Mark Garnier’s ‘laughing’ gaffe: when politics and Twitter don’t mix

Tory MP made an embarrassing typo while tweeting in support of a new government policy

Twitter logo
Twitter can be a dangerous platform for this generation of politicians
(Image credit: pumkinpie/Alamy Stock Photo)

A Tory MP claimed that “laughing” was to be banned under new government plans in an embarrassing Twitter gaffe.

Mark Garnier made a “glaring omission” in a tweet responding to Levelling Up Secretary Michael Gove’s announcement that possession of nitrous oxide – also known as laughing gas – is to be made a criminal offence, said The National.

“Delighted to see laughing to be banned,” tweeted the 60-year-old Conservative MP on Sunday. “It’s not just the antisocial behaviour – it’s the human tragedy of harm to long-term users.”

Subscribe to The Week

Escape your echo chamber. Get the facts behind the news, plus analysis from multiple perspectives.


Sign up for The Week's Free Newsletters

From our morning news briefing to a weekly Good News Newsletter, get the best of The Week delivered directly to your inbox.

From our morning news briefing to a weekly Good News Newsletter, get the best of The Week delivered directly to your inbox.

Sign up

Shortly after realising his mistake, Garnier added: “Apologies! Of course I meant to say ‘delighted to see laughing gas banned!’.”

“Freud would have a lot to say about this,” tweeted one Twitter user, while another quipped: “Next General Election manifesto just leaked.”

The gaffe is far from the first – and is unlikely to be the last – made by a politician on the social media site. Here are some of the best Twitter and social media gaffes from politicians past and present.

Liz Truss ‘hits the ground’

See more

When Penny Mordaunt was knocked out of the Tory leadership contest in July 2022, the then foreign secretary Liz Truss was quickly installed as the new favourite to become prime minister. She celebrated by tweeting that she was “ready to hit the ground from day one”.

The tweet was widely ridiculed online until it was hastily deleted and replaced with a message that read: “I’m ready to hit the ground running from day one.”

Given her short eventual tenure as prime minister, some noted the prescient nature of the tweet.

Ed Balls Day

See more

In what is arguably the “greatest” of all Twitter-related mishaps by an MP, Labour shadow chancellor Ed Balls accidentally tweeted his own name, after one of his staffers “reportedly recommended he search for his own name on Twitter, in order to check out what the great British public was saying about him”, said Snopes. “The rest is history.”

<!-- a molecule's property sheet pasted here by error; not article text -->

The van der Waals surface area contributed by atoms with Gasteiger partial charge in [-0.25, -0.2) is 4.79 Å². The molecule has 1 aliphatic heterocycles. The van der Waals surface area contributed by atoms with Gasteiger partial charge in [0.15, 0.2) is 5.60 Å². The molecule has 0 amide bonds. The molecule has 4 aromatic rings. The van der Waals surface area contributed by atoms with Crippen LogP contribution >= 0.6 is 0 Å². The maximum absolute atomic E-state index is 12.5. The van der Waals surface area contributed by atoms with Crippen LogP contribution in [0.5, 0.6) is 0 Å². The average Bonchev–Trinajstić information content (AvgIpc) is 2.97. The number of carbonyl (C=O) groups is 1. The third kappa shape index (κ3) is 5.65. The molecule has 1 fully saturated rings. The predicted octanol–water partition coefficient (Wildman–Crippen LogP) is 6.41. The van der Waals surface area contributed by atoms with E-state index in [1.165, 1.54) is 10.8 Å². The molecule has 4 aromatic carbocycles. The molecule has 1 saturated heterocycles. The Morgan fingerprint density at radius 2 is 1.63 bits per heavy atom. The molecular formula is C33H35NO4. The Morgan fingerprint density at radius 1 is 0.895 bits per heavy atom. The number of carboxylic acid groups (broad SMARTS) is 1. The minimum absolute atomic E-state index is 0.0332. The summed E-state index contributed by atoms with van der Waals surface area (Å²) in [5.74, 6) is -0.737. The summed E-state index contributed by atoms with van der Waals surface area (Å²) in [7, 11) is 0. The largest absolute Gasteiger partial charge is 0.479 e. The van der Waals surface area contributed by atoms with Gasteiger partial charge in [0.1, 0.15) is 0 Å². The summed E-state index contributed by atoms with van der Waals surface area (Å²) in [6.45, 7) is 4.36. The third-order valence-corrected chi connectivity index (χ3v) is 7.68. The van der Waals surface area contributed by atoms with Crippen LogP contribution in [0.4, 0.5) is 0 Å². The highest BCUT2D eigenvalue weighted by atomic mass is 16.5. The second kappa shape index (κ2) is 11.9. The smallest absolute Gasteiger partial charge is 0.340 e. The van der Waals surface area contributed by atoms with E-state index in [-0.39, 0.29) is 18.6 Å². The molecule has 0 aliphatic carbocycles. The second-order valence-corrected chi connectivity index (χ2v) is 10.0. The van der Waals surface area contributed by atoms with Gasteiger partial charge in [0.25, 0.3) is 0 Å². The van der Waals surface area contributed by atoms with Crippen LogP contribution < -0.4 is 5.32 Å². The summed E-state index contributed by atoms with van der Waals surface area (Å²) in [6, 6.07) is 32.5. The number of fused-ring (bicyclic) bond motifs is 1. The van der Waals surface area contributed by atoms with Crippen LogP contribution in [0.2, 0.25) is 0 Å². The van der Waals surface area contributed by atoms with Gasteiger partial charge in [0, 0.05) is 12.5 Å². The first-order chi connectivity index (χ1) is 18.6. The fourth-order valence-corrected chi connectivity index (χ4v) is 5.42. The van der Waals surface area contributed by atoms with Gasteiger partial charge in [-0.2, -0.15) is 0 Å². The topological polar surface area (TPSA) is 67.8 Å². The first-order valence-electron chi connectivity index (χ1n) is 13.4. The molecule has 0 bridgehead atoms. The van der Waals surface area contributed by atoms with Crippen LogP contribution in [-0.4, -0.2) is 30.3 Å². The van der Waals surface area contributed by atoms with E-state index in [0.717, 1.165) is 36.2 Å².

But what sets apart “Ed Balls” from other gaffes is the “sheer longevity” of the mirth generated by the tweet, which was posted back in 2011 – and 28 April is now “a weird and wonderful unofficial holiday for political nerds with a sense of humour”.

A ‘legendary’ typo

See more

Across the pond, Donald Trump posted more than a few tweets that had users scratching their heads. But none more so than when he gave rise to the “legend of covfefe”, said Snopes.

Trump’s political aides and supporters insisted that “covfefe” had a “hidden meaning”, rather than admit it was an early-hours typo. White House press secretary Sean Spicer claimed only that “the president and a small group of people know exactly what he meant”, according to Politico.

The New York Times’ White House correspondent Maggie Haberman later reported that the president had “fallen asleep doing this tweet”.

Feline fiasco

See more

A news conference held by politicians in Pakistan in 2019 “descended into farce” when a cat filter was switched on during a Facebook live stream, said the BBC.

Shaukat Yousafzai, from the Tehreek-e-Insaf party (PTI), was briefing journalists when the setting was accidentally turned on. Although Facebook users watching the video live commented on the gaffe, Yousafzai carried on for some time “unaware of his feline features”.

Shadow cabinet ‘snobbery’

An ill-advised tweet cost a Labour MP her position in the shadow cabinet in 2014 after she tweeted a picture of a house in Rochester in Kent, which was draped in two St George’s flags and a West Ham United flag and had a white van parked outside.

Emily Thornberry posted the image along with a caption that read: “Image from Rochester”.

Some felt the tweet conveyed a “snobbish disdain for the working class people of England”, said Snopes, many of whom had “historically been reliable Labour voters” but at the time had “increasingly turned to populist candidates from the Conservative party or even far-right populists in the UK Independence Party (UKIP)”.

Thornberry later apologised for the tweet and revealed that she had stepped down from her role as shadow attorney general.

Steve Bannon death penalty blunder

Louise Mensch tweet

In 2017, the blogger and former Conservative MP Louise Mensch claimed on Twitter that the death penalty was “being considered” for Donald Trump’s former chief strategist, Steve Bannon, “for espionage”.

“I am pro-life and take no pleasure in reporting this,” Mensch continued.

With Bannon “not only still breathing and oozing, but a free man” it’s safe to say that “Mensch’s sources may not have had their fingers on the pulse”, said The Cut.

Continue reading for free

We hope you're enjoying The Week's refreshingly open-minded journalism.

Subscribed to The Week? Register your account with the same email as your subscription.